Sonos Promising the Best of Both Worlds with Roam
The rapid growth of wireless speakers from giant tech vendors has been the hot trend in home audio over recent years, but Sonos remains unchallenged as the leading brand in the premium Wi-Fi speaker market. Officially announced yesterday, the new Sonos Roam is poised to both help Sonos maintain its position in-home and expand it further, outside of the home.
The Move, Sonos’s first portable speaker, has been a big success for it. However, weighing 3kg and retailing at $399 it’s very different to offerings in the wider market, with almost 90% of all portable speakers sold last year costing less than $200, while the Move is also 16 times heavier than the bestselling JBL Go 2. The Move’s success can be attributed to consumers looking for a speaker that can easily move between rooms within the home and used in backyards, while the ultra-portable Roam is also attempting to meet more typical use cases served by portable speakers – BBQs, beaches, outdoor gatherings, holidays etc – ie total freedom of movement. The Roam absolutely meets the credentials for a successful portable speaker; easy to use, lightweight, robust. The $169 price point is smart positioning from Sonos. It is relatively premium for a portable speaker, the average price of which was $87 in 2020, but still a price point that will interest a much greater share of consumers (88% of sales are under $200 versus only 5% between $300-$499 where Move competes*). This delta is high enough to help maintain a distinction between Sonos and many Bluetooth-only speakers but low enough that few consumers will be put off. Alongside this attractive price, Sonos has also included some features to help Roam stand out from the crowd.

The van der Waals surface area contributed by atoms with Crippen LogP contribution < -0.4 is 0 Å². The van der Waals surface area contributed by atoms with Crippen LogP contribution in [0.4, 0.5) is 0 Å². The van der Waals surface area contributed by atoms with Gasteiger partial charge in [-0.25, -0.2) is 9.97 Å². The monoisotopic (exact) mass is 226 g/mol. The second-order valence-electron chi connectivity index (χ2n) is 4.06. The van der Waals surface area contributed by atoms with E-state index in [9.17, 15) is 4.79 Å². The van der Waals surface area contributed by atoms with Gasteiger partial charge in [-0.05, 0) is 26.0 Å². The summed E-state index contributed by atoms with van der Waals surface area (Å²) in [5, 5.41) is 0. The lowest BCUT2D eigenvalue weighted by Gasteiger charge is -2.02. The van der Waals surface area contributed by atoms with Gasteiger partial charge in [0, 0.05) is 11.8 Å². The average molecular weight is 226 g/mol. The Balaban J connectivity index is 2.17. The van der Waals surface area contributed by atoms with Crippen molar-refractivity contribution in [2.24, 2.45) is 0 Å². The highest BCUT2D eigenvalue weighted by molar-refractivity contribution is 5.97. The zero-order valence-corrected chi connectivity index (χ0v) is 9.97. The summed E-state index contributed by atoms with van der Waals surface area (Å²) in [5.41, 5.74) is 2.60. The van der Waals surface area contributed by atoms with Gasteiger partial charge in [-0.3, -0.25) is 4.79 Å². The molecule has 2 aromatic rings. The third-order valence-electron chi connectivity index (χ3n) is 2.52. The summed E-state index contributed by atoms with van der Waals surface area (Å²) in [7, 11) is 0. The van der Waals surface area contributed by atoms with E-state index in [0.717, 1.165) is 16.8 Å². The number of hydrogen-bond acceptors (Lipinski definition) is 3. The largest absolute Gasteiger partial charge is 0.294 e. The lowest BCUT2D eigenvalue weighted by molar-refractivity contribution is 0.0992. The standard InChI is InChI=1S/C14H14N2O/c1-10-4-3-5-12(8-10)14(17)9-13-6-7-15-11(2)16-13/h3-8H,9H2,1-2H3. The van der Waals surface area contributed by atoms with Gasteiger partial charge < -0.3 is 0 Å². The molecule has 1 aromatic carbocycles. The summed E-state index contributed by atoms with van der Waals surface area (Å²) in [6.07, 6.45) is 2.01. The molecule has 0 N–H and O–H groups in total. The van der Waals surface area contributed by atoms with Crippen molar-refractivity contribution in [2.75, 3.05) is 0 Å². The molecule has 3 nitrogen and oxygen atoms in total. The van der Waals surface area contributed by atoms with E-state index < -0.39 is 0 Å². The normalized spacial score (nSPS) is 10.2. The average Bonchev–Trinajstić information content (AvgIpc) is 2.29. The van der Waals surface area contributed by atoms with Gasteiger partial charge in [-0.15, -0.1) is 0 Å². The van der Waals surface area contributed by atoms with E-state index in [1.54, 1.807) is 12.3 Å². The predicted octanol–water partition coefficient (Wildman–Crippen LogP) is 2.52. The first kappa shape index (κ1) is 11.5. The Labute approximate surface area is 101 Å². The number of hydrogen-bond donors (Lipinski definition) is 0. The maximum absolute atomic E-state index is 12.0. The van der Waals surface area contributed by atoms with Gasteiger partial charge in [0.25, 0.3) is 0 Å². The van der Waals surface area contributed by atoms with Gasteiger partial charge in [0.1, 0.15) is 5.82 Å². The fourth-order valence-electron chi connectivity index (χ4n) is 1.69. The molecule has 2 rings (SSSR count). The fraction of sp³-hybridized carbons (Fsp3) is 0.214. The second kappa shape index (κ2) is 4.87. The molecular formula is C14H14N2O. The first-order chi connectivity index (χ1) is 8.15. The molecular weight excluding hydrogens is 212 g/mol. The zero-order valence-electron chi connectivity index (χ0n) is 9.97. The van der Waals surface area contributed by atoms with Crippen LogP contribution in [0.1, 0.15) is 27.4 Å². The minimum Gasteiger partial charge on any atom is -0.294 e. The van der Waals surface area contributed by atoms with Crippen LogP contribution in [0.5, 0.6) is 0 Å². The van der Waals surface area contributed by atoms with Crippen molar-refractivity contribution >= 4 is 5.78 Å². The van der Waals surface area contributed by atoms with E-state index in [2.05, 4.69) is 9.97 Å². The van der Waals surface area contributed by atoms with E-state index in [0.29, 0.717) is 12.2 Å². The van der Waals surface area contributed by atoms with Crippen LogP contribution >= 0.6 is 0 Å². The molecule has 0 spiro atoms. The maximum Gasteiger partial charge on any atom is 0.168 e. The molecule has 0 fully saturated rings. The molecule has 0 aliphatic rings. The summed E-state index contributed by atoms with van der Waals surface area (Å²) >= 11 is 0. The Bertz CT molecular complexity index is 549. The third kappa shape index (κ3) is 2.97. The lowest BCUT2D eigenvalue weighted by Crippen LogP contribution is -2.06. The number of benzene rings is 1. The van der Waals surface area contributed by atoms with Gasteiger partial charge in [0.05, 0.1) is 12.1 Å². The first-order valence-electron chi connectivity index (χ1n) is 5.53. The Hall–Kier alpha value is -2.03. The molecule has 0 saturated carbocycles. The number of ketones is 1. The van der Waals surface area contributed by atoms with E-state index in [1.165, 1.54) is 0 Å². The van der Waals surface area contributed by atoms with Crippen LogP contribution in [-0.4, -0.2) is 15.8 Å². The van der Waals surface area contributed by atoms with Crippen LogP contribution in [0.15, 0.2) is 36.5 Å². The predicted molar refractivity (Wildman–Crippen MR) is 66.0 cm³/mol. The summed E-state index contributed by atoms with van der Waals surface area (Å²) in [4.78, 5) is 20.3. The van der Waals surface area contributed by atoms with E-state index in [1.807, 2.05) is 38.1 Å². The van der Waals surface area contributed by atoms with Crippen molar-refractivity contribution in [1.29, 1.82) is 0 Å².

Early press coverage of the leaks frequently referred to the Roam as a Bluetooth speaker, but during yesterday’s investor presentation Sonos were at pains to stress that it views the Roam as a device capable of thriving both indoors and outdoors. Rather than representing a new direction for the brand, it is an extension of Sonos’s existing identity as the leading audio-first connected home speaker brand. By offering features such as Wi-Fi, stereo pairing, AirPlay 2, multiroom, and Auto Trueplay, the Roam stacks up well compared to other in-home Wi-Fi speakers but also offers the benefits of true portability.
While uptake of portable speakers with Wi-Fi has so far been mixed, with just 2% of the roughly 15m $100-$199 portable speakers sold last year including Wi-Fi, Sonos will be hoping the Roam can buck this trend. Avoiding direct comparisons with Wi-Fi speakers from Amazon and Google, who have very different ambitions and business models to Sonos, can be achieved by focusing on the area where Sonos has a big advantage - audio credentials. With 61% of the 10m Sonos households already owning more than one Sonos product, there’s a captive audience for a device that brings Sonos quality outside the home. However, Sonos will be hoping the Roam can help it penetrate new markets. Its current strength is focused in its key markets of North America, the UK and Germany. Not only does the Roam have a captive audience with existing Sonos speaker owners, but it provides an attractive entry point for new Sonos customers in both its key markets and other, less penetrated countries.
*Futuresource Home Audio Quarterly Tracker
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